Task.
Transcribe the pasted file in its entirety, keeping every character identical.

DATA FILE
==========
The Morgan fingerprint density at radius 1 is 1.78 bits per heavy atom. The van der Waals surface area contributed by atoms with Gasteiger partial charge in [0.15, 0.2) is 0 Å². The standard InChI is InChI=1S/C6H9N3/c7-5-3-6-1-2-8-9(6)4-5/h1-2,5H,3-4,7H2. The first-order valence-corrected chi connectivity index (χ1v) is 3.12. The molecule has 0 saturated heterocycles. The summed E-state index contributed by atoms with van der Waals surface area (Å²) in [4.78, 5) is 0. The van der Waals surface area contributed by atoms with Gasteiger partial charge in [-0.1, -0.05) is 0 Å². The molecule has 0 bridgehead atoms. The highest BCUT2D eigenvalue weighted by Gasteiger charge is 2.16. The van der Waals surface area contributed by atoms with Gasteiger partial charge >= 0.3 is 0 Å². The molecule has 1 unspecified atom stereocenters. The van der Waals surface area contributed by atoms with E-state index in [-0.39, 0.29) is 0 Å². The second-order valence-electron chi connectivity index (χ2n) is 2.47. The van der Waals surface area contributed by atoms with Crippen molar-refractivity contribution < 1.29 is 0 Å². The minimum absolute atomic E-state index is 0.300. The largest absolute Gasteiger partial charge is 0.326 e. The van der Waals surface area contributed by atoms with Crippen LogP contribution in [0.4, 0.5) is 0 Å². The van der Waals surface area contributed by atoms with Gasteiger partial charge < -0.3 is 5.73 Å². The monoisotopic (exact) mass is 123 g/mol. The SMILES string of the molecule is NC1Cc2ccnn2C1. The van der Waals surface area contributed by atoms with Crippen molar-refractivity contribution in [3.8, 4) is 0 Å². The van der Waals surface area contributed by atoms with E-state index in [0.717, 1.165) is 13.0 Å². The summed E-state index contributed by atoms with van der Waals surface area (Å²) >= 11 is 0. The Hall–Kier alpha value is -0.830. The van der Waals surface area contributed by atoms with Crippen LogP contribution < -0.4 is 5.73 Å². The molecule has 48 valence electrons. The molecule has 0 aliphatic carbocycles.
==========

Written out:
The Morgan fingerprint density at radius 1 is 1.78 bits per heavy atom. The van der Waals surface area contributed by atoms with Gasteiger partial charge in [0.15, 0.2) is 0 Å². The standard InChI is InChI=1S/C6H9N3/c7-5-3-6-1-2-8-9(6)4-5/h1-2,5H,3-4,7H2. The first-order valence-corrected chi connectivity index (χ1v) is 3.12. The molecule has 0 saturated heterocycles. The summed E-state index contributed by atoms with van der Waals surface area (Å²) in [4.78, 5) is 0. The van der Waals surface area contributed by atoms with Gasteiger partial charge in [-0.1, -0.05) is 0 Å². The molecule has 0 bridgehead atoms. The highest BCUT2D eigenvalue weighted by Gasteiger charge is 2.16. The van der Waals surface area contributed by atoms with Gasteiger partial charge >= 0.3 is 0 Å². The molecule has 1 unspecified atom stereocenters. The van der Waals surface area contributed by atoms with E-state index in [-0.39, 0.29) is 0 Å². The second-order valence-electron chi connectivity index (χ2n) is 2.47. The van der Waals surface area contributed by atoms with Crippen molar-refractivity contribution < 1.29 is 0 Å². The minimum absolute atomic E-state index is 0.300. The largest absolute Gasteiger partial charge is 0.326 e. The van der Waals surface area contributed by atoms with Crippen LogP contribution in [0.4, 0.5) is 0 Å². The van der Waals surface area contributed by atoms with Gasteiger partial charge < -0.3 is 5.73 Å². The monoisotopic (exact) mass is 123 g/mol. The SMILES string of the molecule is NC1Cc2ccnn2C1. The van der Waals surface area contributed by atoms with Crippen molar-refractivity contribution in [3.8, 4) is 0 Å². The van der Waals surface area contributed by atoms with E-state index in [0.717, 1.165) is 13.0 Å². The summed E-state index contributed by atoms with van der Waals surface area (Å²) >= 11 is 0. The Hall–Kier alpha value is -0.830. The van der Waals surface area contributed by atoms with Crippen LogP contribution < -0.4 is 5.73 Å². The molecule has 48 valence electrons. The molecule has 0 aliphatic carbocycles.